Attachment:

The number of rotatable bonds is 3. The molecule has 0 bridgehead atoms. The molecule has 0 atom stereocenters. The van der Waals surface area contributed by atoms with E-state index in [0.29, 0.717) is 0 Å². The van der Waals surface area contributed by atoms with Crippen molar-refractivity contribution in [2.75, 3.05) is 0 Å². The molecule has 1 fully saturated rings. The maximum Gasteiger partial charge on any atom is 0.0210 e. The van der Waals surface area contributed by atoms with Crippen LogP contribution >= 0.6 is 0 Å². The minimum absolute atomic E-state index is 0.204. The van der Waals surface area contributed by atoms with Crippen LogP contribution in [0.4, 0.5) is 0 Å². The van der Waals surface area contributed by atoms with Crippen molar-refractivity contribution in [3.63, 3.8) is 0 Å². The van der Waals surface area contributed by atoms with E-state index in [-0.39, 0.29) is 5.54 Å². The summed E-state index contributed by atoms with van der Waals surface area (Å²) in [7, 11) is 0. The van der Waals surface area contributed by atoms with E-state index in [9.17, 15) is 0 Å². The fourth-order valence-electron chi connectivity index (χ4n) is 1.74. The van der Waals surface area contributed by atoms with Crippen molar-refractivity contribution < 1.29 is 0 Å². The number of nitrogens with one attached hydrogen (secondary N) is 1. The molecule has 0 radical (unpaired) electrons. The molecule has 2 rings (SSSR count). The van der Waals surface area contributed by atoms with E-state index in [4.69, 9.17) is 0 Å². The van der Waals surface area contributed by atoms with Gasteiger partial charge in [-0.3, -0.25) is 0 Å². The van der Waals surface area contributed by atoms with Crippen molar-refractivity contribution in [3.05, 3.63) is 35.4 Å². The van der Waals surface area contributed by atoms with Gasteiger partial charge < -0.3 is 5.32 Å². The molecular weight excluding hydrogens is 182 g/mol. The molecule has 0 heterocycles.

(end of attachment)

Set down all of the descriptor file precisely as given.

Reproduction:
The number of rotatable bonds is 3. The molecule has 0 bridgehead atoms. The molecule has 0 atom stereocenters. The van der Waals surface area contributed by atoms with E-state index in [0.29, 0.717) is 0 Å². The van der Waals surface area contributed by atoms with Crippen molar-refractivity contribution in [2.75, 3.05) is 0 Å². The molecule has 1 fully saturated rings. The maximum Gasteiger partial charge on any atom is 0.0210 e. The van der Waals surface area contributed by atoms with Crippen LogP contribution >= 0.6 is 0 Å². The minimum absolute atomic E-state index is 0.204. The van der Waals surface area contributed by atoms with Crippen LogP contribution in [0.4, 0.5) is 0 Å². The van der Waals surface area contributed by atoms with Crippen molar-refractivity contribution in [3.63, 3.8) is 0 Å². The van der Waals surface area contributed by atoms with E-state index in [-0.39, 0.29) is 5.54 Å². The summed E-state index contributed by atoms with van der Waals surface area (Å²) in [7, 11) is 0. The van der Waals surface area contributed by atoms with E-state index in [9.17, 15) is 0 Å². The fourth-order valence-electron chi connectivity index (χ4n) is 1.74. The van der Waals surface area contributed by atoms with Crippen molar-refractivity contribution < 1.29 is 0 Å². The number of nitrogens with one attached hydrogen (secondary N) is 1. The molecule has 0 radical (unpaired) electrons. The molecule has 2 rings (SSSR count). The van der Waals surface area contributed by atoms with E-state index in [4.69, 9.17) is 0 Å². The van der Waals surface area contributed by atoms with Gasteiger partial charge in [-0.3, -0.25) is 0 Å². The van der Waals surface area contributed by atoms with Crippen molar-refractivity contribution in [3.05, 3.63) is 35.4 Å². The van der Waals surface area contributed by atoms with Gasteiger partial charge < -0.3 is 5.32 Å². The molecular weight excluding hydrogens is 182 g/mol. The molecule has 0 heterocycles.